Thomas E. Rojo Aubrey, DBH

 

 


Thomas E. Rojo Aubrey, DBH

Director of the Behavioral Health Sciences and Counseling faculty at Glendale Community College

Dr. Thomas E. Rojo Aubrey, DBH, is the Director of the Behavioral Health Sciences and Counseling faculty at Glendale Community College in Glendale, Arizona. He serves on the advisory board for both the Arizona Trauma Institute and the Cummings Graduate Institute for Behavioral Health Studies. Dr. Aubrey has over fifteen years of diverse experience in behavioral healthcare, including trauma treatment, crisis stabilization, marital counseling, career and academic counseling, and integrated behavioral medicine for the treatment of comorbid behavioral and medical conditions. He is a Certified Clinical Trauma Professional and Certified Family Trauma Professional with the International Association of Trauma Professionals (IATP). He is trained in Trauma Focused-Cognitive Behavioral Therapy (TF-CBT), Eye Movement Desensitization and Reprocessing (EMDR), Dialectical Behavioral Therapy (DBT), Medical Hypnosis, Pivotal Response Treatment, Positive Behavioral Support-Applied Behavior Analysis, Emotionally Focused Therapy (EFT), and Gottman’s Couple Therapy. Dr. Aubrey also has a strong background in crisis work and is a certified trainer in Nonviolent Crisis Intervention, and is trained in Applied Suicide Intervention Skills Training (ASIST), Critical Incident Stress Management (CISM), and Crisis De-escalation.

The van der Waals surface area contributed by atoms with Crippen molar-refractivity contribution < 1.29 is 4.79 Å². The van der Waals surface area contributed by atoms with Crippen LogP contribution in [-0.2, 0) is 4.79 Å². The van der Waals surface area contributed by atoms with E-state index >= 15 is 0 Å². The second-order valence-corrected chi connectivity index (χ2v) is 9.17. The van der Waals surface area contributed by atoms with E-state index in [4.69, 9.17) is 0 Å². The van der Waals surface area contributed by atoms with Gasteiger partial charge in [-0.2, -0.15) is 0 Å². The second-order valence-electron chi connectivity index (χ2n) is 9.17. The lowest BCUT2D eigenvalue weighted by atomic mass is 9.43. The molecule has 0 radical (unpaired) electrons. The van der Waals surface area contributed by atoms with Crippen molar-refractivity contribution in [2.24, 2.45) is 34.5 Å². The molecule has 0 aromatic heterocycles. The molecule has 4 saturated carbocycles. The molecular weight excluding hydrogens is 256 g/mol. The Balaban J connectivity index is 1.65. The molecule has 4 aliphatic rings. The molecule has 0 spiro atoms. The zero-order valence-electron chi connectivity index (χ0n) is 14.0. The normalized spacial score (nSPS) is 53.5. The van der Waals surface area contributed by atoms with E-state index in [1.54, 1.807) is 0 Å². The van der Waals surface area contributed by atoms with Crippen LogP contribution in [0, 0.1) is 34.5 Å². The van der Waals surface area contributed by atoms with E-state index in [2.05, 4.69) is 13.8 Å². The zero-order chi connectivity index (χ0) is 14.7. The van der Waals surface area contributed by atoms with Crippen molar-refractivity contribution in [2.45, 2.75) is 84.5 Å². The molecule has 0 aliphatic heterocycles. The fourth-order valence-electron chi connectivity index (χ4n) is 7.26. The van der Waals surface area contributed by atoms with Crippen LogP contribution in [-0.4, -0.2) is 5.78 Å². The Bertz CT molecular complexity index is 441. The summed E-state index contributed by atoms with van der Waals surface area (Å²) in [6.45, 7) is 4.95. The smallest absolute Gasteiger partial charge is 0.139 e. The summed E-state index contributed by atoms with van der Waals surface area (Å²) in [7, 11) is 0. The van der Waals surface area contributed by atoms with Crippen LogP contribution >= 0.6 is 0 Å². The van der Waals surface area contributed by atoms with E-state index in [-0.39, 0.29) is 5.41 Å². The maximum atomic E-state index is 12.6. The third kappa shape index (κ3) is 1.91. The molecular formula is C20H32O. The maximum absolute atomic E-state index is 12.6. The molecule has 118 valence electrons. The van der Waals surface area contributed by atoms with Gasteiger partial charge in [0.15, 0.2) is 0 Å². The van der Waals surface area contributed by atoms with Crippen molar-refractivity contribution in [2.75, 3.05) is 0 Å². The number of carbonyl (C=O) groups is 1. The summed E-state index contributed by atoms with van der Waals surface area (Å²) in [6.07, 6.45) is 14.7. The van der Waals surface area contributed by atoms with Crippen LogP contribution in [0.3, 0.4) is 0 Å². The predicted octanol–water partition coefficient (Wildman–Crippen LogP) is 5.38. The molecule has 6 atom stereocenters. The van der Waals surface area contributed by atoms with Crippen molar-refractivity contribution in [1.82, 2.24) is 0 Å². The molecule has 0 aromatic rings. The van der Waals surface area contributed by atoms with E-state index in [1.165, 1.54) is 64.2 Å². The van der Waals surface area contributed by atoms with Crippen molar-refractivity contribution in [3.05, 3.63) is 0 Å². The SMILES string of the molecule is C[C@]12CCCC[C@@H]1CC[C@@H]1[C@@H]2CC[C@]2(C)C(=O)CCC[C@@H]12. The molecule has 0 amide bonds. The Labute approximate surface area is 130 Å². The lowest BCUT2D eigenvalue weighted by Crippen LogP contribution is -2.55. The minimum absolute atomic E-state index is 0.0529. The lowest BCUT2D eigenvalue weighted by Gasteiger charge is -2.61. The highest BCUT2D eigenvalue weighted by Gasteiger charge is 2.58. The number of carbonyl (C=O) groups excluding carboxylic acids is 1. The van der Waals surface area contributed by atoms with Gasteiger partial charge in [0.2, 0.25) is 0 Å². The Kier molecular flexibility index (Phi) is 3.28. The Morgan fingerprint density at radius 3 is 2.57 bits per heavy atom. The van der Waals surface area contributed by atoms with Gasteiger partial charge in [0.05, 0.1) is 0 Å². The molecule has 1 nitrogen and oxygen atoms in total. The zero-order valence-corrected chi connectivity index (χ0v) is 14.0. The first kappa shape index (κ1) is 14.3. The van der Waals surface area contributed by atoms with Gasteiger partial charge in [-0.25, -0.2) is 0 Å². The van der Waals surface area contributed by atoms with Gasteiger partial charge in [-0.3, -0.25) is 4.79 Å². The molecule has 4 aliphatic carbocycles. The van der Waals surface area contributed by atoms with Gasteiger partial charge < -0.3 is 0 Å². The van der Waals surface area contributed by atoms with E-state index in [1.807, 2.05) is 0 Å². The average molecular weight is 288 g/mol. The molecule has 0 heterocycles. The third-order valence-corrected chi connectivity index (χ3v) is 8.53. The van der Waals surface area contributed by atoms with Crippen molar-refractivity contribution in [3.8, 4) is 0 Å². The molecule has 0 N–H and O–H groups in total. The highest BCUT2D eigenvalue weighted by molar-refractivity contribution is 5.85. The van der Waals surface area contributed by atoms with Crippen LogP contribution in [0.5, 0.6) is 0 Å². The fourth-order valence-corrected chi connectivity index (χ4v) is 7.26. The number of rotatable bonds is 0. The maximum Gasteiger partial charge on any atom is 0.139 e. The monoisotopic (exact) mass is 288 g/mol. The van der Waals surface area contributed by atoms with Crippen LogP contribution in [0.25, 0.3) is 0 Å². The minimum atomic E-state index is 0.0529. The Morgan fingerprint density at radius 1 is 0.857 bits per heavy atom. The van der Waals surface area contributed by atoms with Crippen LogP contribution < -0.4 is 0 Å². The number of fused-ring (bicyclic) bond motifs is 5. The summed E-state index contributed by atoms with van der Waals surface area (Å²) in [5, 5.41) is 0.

Dr. Aubrey has served as the clinical director and clinical supervisor at various local provider agencies, and has provided leadership and oversight to several clinical programs. His leadership and oversight have improved population, professional development, and system performance outcomes for various clinical programs. Although he no longer practices psychotherapy, Dr. Aubrey continues with his passion for helping students develop the knowledge and skills needed to become successful in the field of behavioral health.

 

Testimonials

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The “four questions” of the refocused psychotherapist [in the Biodyne Model] and the concept of the “onion/garlic” psychodynamic enabled me to not only conceptualize a case and plan treatment more rapidly, but to rise to a new level of professional confidence in meeting the behavioral care needs of my patients.

Dr. Gayle Cordes, DBH July 12, 2016

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